Saransh works at a life insurance company, as part of the Special Projects Group (SPG). Their current project is top-secret: the development of an Artificial Intelligence system that will leave 552 branch-level employees redundant overnight. Because of site-specific customizations, however, the system needs to collect information from the company’s various branches. Thus begins a cycle in which Saransh travels across the country, interviewing the very people that his machine will replace soon.
The Machine is Learning is a novel about twenty-first-century workplaces, love and the impact of technology in all of our lives. It interrogates a world order that accommodates guilt but offers no truly ethical course correction. In the nexus of capitalism and technological advancement, the value of human life is slowly dissipating. Tanuj’s book explores this lesser acknowledged side of capitalism — one that is apathetic to the devastation it causes.
In conversation with the author about his literary journey, the new book and the pandemic.
How were you led towards the world of writing?
By the urge to imitate good writing. About ten years ago, when I was in my early twenties, I used to read stories in The New Yorker and think 'This is so easy, I should try.’ So I started writing short stories on a whim, or, rather, to match the writers publishing in The New Yorker during those days. Soon I realized that it wasn’t as easy as I had thought. In time, I realized that it wasn’t easy at all. However, through those early efforts, I discovered the joy in writing and rewriting, which stuck.
Which authors and books were your early formative influences?
I’m an early-stage writer, so to speak, and in that sense, all my influences are still formative. I started writing during the Roberto Bolaño boom and his influence was pretty much unavoidable, especially for someone who got attracted to literature by reading American magazines online. My reading-to-learn-writing range has expanded widely since then. I was deeply influenced, I remember, by Elena Ferrante’s Days of Abandonment. Lately, I’ve been amazed by Anjum Hasan’s The Cosmopolitans and I keep coming back to it as a sort of milestone in 21st-century Indian writing in English. One day it is the Nehruvian-enclave novel signing off. The next day it is an adaptation of Don Quixote. Even its faults are dear to me. I hope to one day to write something as accomplished.
What inspired the writing of The Machine is Learning?
I would have to say that it was the Netflix show Mindhunter, which to me was a show about work before anything else. It gave me the template that my novel uses in its beginning: two men traveling across the country as part of their work, interviewing people that they want to eliminate. The context couldn’t be more different from the story in my head, of course, but the first spark of The Machine is Learning came from Mindhunter.
Could you take us through your writing process behind this book?
The plot and the basic storyline was in my head from the beginning. I also had this vague idea about precision, that the novel should be ten chapters of twenty-five pages each. This allowed me to jump across chapters while writing, which was helpful if I was getting stuck at a particular place — I could always hop to another problem elsewhere. This sort of hopping-through-the-plot was happening for the first time in my writing process, and so it was quite fun early on. However as more of the novel filled up, I had to go back to a more or less linear way of writing, wherein I finished page 75 before page 76 and so on.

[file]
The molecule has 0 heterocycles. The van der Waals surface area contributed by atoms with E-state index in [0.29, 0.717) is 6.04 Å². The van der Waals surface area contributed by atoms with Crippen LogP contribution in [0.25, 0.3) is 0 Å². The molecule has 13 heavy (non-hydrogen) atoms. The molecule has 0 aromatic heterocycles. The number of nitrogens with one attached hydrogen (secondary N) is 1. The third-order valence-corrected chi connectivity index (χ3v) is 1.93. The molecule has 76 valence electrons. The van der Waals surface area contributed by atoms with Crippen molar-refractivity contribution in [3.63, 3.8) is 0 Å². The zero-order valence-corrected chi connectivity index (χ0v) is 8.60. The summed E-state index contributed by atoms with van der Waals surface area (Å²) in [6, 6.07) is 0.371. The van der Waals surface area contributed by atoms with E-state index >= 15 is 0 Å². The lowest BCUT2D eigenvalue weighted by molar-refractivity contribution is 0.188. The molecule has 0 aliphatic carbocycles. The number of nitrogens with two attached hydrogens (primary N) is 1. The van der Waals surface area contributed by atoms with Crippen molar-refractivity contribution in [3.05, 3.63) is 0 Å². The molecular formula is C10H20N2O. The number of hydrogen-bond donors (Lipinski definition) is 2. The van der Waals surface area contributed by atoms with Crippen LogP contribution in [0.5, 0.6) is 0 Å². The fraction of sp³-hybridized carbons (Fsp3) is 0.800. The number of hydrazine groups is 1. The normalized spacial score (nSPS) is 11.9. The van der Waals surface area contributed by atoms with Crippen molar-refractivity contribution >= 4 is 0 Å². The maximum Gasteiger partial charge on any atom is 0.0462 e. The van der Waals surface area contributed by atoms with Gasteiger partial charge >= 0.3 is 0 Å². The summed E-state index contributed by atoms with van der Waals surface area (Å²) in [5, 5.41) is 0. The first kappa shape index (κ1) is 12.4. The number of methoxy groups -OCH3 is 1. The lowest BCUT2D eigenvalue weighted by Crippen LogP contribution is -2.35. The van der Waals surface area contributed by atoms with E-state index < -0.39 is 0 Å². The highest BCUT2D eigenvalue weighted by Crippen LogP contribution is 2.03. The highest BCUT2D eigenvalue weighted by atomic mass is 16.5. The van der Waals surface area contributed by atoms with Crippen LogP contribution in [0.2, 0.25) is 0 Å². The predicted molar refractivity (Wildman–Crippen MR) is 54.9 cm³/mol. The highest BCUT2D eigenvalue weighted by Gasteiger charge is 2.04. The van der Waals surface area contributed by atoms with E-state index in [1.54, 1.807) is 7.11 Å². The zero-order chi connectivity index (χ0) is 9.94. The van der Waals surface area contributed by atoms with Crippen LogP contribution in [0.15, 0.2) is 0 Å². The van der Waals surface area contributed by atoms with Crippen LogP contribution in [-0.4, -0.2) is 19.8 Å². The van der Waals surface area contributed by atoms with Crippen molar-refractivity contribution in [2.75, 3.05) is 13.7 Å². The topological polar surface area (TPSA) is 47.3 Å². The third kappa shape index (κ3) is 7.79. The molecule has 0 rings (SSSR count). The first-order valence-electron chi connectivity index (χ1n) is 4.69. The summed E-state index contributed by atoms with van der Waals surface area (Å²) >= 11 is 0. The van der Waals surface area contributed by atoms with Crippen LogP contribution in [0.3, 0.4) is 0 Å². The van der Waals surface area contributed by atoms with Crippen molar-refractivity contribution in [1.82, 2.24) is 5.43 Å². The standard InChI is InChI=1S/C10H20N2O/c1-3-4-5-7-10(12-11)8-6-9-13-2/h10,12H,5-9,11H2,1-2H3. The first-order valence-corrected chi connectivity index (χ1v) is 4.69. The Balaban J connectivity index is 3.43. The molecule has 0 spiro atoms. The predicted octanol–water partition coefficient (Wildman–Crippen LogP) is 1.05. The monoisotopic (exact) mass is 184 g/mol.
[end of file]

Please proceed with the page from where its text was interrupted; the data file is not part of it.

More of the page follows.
Your book presents a rare view of the actual effect capitalism and development has on humanity. How challenging was it to tackle such issues in the context of a world that is consumed in ‘techno-capitalist progress’?
Aesthetically and ethically, it was important for the novel not to embrace easy ideological solutions, but to stay with the questions. That has been my attempt in writing this novel. The Machine is Learning is about the onset of mass loss of employment due to technological advances, and therefore about the apathy inherent in Capitalism. Yet, both the novelist and the protagonist completely accept that there is no easy solution. Leave aside solving the problem, it is difficult to even resist the effects purely and without contradiction. Capitalist modes are so pervasive and totalitarian that resistance also falls back into the same pit, both linguistically and materially. In the does-anything-change-in-the-story calculation, The Machine is Learning is a pessimistic novel. However, it does try to find value even in the seemingly ineffectual modes of rebellion that, often, are all that common citizens can muster, and is, in that sense, hopeful.
What do you wish the readers take away from your work?
That Capitalism is broken, and that the possibility of a fix is an urgent matter.
Everyone had been affected by the global pandemic we’re in the midst of, how have you been coping with the pandemic personally?
I’m fine. Work has seeped into my most personal spaces, including my reading-writing spaces. This has caused disruptions that I’ve still not completely come to terms with, but materially I’m fine and find myself able to act, so as to minimize my exposure to the virus — which is also to say that I live in an astonishing state of privilege.
What will be the new normal for you post the pandemic?
I don’t know. I work in insurance. Maybe I won’t need to go to the office as often as I did earlier. Or maybe I’ll lose my job, in which case the question changes in meaning drastically.
Lastly, what is next for you?
In writing terms, if I survive the pandemic and all that, I’d like to work on a big crime novel based in Muzaffarnagar, my hometown. I’m also working on a novella in Hindi, let’s see where that goes.
Text Nidhi Verma